The media in Australia’s biggest city has run out of ways to say that the NSW Government is hopeless. For its part, Labor has found that no amount of spin can hide the fact that it is no longer able to govern effectively. Yet, while the state parliamentary press gallery churns out stories you couldn’t make up, there remains the unsettling fact that state Opposition Leader Barry O’Farrell isn’t all over them.
Since Menzies, every ambitious politician in Australia has bent over backwards to please the media, and, in turn, journalists have become players on the stage rather than just observers. It’s an odd situation, and it raises a couple of questions: What happens when you have a political sea-change at hand and the media are reduced to merely reporting it? And why is O’Farrell allowing that to happen? Answering them requires a bit of information about the Opposition Leader himself.
Barry O’Farrell has moved in Liberal circles for a long time. In the early 80s O’Farrell was a Liberal staffer, first with the federal opposition (including being hired by Gerard Henderson in the office of opposition leader John Howard) and then the NSW government, followed by a short term as state director of the NSW Liberal Party before finally entering State Parliament representing a safe Liberal North Shore seat. In that time O’Farrell has observed at close hand quite a range of approaches to the media. He has seen the Liberal Party focus on shallow, media-driven reaction with no in-depth research, as well as getting so lost in policy detail that the political and media narratives were set by others. The political impact of both extremes has been the same: electoral failure.
O’Farrell appears to understand that the media lose respect for you when you lose electorally, whether you court them or not. He has seen Nick Greiner and his successor John Fahey concentrate on policy instead of media relations, until they lost both media coverage and votes. O’Farrell saw Bob Carr cosy up to journalists — particularly the then editor of the Daily Telegraph, Col Allan — to achieve favourable coverage for a 10-year legacy which has since almost entirely evaporated. O’Farrell watched as successive leaders Peter Collins, Kerry Chikarovski, John Brogden and Peter Debnam knocked themselves out to raise their media profile, and develop links with Allan and other large but fragile egos in the state parliamentary press gallery — and a fat lot of good it did them in terms of winning votes.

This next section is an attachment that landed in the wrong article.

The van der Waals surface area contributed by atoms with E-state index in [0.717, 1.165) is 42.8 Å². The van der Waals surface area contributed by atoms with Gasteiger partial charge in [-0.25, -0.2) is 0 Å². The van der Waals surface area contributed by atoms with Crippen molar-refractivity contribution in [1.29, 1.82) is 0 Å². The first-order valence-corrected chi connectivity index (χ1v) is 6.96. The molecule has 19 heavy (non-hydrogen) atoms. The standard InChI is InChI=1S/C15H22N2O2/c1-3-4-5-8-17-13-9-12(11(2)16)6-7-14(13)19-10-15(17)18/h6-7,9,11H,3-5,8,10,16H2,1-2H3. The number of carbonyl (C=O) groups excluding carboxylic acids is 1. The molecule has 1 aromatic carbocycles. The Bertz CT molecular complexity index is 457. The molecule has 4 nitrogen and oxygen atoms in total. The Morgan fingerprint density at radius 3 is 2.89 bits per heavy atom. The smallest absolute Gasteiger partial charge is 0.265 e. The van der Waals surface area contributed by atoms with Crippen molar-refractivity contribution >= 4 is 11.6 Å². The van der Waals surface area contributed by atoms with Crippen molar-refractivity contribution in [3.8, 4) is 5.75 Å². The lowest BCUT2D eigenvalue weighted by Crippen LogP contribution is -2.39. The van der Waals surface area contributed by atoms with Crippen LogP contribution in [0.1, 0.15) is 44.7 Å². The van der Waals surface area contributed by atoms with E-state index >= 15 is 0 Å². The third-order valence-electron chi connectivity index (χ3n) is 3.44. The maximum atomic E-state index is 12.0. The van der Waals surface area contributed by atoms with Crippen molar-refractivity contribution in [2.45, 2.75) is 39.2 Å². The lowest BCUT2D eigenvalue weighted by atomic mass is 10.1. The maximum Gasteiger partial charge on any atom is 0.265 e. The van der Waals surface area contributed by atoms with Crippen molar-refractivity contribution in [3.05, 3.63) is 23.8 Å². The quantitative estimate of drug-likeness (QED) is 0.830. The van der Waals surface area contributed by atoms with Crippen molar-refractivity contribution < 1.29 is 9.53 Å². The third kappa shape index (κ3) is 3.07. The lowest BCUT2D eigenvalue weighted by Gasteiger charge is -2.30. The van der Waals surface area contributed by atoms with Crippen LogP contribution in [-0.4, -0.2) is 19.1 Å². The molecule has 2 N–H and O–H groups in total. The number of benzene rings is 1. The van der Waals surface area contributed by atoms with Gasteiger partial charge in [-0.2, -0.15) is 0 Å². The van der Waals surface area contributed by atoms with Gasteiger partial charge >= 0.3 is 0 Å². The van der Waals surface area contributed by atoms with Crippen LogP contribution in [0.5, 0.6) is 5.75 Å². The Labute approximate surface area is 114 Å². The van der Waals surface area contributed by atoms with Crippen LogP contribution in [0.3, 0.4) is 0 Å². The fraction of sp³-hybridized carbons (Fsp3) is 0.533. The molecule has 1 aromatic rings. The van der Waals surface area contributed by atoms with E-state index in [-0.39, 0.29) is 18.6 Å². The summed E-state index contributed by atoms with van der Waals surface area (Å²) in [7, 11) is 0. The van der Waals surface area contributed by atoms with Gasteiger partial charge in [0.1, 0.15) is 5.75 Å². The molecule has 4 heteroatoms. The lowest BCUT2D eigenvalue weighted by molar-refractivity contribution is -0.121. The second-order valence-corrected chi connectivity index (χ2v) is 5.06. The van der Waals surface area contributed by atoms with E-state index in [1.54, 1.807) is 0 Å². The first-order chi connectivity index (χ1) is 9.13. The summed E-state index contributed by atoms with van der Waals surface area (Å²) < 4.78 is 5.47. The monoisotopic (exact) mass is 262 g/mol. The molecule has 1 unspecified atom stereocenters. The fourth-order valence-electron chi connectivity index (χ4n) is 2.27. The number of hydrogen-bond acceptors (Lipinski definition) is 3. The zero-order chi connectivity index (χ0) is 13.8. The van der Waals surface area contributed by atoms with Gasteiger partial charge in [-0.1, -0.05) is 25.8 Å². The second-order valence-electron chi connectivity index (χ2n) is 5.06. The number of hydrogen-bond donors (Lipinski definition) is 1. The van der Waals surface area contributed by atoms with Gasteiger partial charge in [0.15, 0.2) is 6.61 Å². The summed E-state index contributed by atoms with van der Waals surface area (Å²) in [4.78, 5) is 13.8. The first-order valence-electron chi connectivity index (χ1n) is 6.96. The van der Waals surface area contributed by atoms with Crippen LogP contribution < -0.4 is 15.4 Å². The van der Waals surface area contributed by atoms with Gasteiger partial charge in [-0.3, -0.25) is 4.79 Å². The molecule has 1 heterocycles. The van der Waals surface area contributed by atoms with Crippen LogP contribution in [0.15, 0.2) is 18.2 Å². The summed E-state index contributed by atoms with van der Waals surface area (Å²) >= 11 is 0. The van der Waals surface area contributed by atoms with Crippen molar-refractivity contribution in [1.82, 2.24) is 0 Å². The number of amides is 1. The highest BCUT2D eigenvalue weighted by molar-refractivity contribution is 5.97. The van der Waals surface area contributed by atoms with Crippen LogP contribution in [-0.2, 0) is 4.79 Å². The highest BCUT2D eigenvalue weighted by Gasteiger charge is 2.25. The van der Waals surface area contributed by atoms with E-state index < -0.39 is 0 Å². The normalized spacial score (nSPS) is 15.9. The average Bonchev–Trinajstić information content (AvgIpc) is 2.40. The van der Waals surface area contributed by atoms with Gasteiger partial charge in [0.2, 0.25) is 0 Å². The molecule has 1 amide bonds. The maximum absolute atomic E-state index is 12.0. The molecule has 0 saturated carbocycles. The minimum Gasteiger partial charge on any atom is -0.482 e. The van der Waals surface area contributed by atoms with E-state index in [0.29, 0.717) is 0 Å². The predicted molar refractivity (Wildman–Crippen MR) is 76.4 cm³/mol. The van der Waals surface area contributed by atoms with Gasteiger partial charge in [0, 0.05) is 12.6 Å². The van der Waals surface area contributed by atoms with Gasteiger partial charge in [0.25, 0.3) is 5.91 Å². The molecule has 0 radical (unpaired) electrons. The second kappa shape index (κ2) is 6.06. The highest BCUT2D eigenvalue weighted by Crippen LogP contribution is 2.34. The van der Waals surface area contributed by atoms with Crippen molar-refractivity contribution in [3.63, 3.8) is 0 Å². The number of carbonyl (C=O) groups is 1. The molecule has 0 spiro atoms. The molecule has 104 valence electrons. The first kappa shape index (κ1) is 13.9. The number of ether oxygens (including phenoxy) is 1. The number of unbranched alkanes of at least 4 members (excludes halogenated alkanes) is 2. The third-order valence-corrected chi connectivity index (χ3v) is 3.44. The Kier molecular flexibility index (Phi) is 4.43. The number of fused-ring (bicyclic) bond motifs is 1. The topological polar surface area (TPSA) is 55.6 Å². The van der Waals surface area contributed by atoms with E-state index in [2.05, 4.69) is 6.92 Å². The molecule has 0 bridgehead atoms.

It’s true that in a close-run election, in recent years at least, a tight media strategy has been shown to be crucial. You need to keep your media profile up. You need to be talking about the hot-button issues. You need to be in the marginal seats. You need to reiterate those lines that have been market tested, both with focus groups and with press gallery journalists. In a close-run election the hope is that by following those rules you’ll pull ahead of your opposition and secure the spoils of office.
The thing is, the next state election doesn’t look anything like close. Most likely O’Farrell doesn’t need to worry about his opposition because they’re still in the process of doing themselves in. O’Farrell is playing a longer game than the media cycle allows. Those who live and die by the media cycle find his tactics perplexing; more perplexing still is the fact that he isn’t playing the game.